There is still (too?) ample liquidity in the system: will Quantitative Tightening continue if central banks cut rates at some point?
Last but not least, with a bleaker medium- term outlook on the back of lower growth, higher interest rates, and reduced fiscal space, structural reforms become thus key. That’s good, because 2024 is coming with important elections in US, Mexico, India, South Africa, Indonesia, Taiwan or Russia among others, representing circa 80% of world’s equity market cap, 60% of world GDP and 40% of world population. So, let’s just hope that both our central bankers, as well as our future leaders, won’t mess up in the next few years as the context is getting more challenging and intricate than ever.
US retail sales (tomorrow), China Q3 GDP & monthly activity indicators (Wednesday) and Japan CPI (Friday) will be the main economic releases of the week, while there will be also a long list of central bankers’ speeches and interviews (with Jay Powell speaking on Thursday) and some notable earnings releases too.
After last week sticky inflation data, investors will focus on last month growth dynamics with the releases of September retail sales and industrial production tomorrow. The consensus expects some softening in growth momentum after a strong summer with a slight increase in retail sales (+0.3% and +0.1% excl. auto & gas) after stronger gains the prior month (+0.6% and +0.2% respectively) and a flattish industrial activity (vs. +0.4% in August). We will also get several housing market data this week with the releases of the NAHB housing market index for October (tomorrow), housing starts and building permits for September (Wednesday) as well as existing home sales (Thursday).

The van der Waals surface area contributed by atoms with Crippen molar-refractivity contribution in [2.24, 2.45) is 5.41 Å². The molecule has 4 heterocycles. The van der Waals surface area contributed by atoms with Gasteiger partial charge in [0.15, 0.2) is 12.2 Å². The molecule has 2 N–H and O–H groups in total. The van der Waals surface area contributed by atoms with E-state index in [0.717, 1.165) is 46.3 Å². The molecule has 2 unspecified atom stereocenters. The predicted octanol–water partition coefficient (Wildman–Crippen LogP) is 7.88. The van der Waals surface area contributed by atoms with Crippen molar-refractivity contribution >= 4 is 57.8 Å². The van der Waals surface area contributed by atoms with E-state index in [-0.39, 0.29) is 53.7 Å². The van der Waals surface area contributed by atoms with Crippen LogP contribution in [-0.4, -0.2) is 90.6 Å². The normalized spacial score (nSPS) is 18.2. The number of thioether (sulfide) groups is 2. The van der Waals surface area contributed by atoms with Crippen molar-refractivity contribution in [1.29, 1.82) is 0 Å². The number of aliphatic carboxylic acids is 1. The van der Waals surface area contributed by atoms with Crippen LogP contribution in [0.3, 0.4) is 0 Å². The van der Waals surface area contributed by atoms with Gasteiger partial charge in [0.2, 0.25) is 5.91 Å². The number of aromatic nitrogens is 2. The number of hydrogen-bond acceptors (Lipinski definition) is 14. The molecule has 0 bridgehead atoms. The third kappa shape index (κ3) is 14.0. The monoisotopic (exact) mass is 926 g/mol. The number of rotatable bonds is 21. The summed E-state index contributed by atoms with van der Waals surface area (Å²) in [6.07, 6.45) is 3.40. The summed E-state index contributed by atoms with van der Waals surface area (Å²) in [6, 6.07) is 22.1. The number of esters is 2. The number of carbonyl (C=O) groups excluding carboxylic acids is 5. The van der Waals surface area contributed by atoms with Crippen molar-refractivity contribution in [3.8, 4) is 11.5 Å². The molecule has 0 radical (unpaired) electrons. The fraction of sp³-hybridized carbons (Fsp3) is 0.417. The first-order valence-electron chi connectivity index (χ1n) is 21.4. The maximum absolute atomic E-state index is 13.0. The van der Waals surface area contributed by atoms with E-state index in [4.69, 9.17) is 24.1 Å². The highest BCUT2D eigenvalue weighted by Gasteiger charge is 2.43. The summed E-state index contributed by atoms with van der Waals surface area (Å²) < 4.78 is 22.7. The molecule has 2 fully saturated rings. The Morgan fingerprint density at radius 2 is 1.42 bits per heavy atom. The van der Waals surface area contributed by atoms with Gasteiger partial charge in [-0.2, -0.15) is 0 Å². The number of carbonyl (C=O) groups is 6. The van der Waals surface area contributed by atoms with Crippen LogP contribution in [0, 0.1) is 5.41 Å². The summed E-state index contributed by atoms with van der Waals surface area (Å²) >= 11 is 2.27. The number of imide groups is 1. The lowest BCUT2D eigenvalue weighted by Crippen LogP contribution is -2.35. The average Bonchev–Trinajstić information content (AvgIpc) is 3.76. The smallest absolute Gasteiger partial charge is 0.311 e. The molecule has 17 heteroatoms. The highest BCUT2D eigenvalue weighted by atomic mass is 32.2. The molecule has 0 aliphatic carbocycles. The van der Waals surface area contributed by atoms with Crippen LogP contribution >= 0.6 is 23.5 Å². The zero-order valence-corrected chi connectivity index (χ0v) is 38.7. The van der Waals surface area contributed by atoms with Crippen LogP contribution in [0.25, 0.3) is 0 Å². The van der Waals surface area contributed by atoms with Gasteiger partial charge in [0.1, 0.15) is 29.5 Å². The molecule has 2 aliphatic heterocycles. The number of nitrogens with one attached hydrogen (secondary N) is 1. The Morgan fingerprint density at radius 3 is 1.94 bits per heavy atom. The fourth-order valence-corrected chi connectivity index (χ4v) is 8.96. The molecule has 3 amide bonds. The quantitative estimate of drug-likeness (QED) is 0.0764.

Turning to Asia, the key releases include China Q3 GDP and the latest monthly economic activity data (retail sales, industrial output, fixed investment) on Wednesday, as well as the Japan CPI on Friday. For the former, the consensus estimates China growth somewhat picked up last quarter (+1% QoQ vs. +0.8% in Q2) resulting however in a YoY growth deceleration to 4.5% from 6.3%. Investors will likely focus more on the recent monthly indicators in order to assess if the Chinese economy is showing tentative signs of sustainable recovery and/or if it needs further stimulus. In Japan, both headline and core inflation are expected to slow somewhat to 3% and 4.1% in September from 3.2% and 4.3% respectively the prior month and will be key ahead of the next BoJ meeting at the end of this month as the YCC could be abandoned.
Finally, there won’t be many important releases this week coming out from Europe, but the German ZEW tomorrow and UK CPI (tomorrow) are still worth a look. As far as corporate earnings are concerned, we will get the results of some S&P500 heavyweights such as J&J, Tesla, Netflix, P&G or BofA and key semiconductor players including TSMC & ASML.
Non-exhaustive list of 2023-Q3 major earnings releases over the week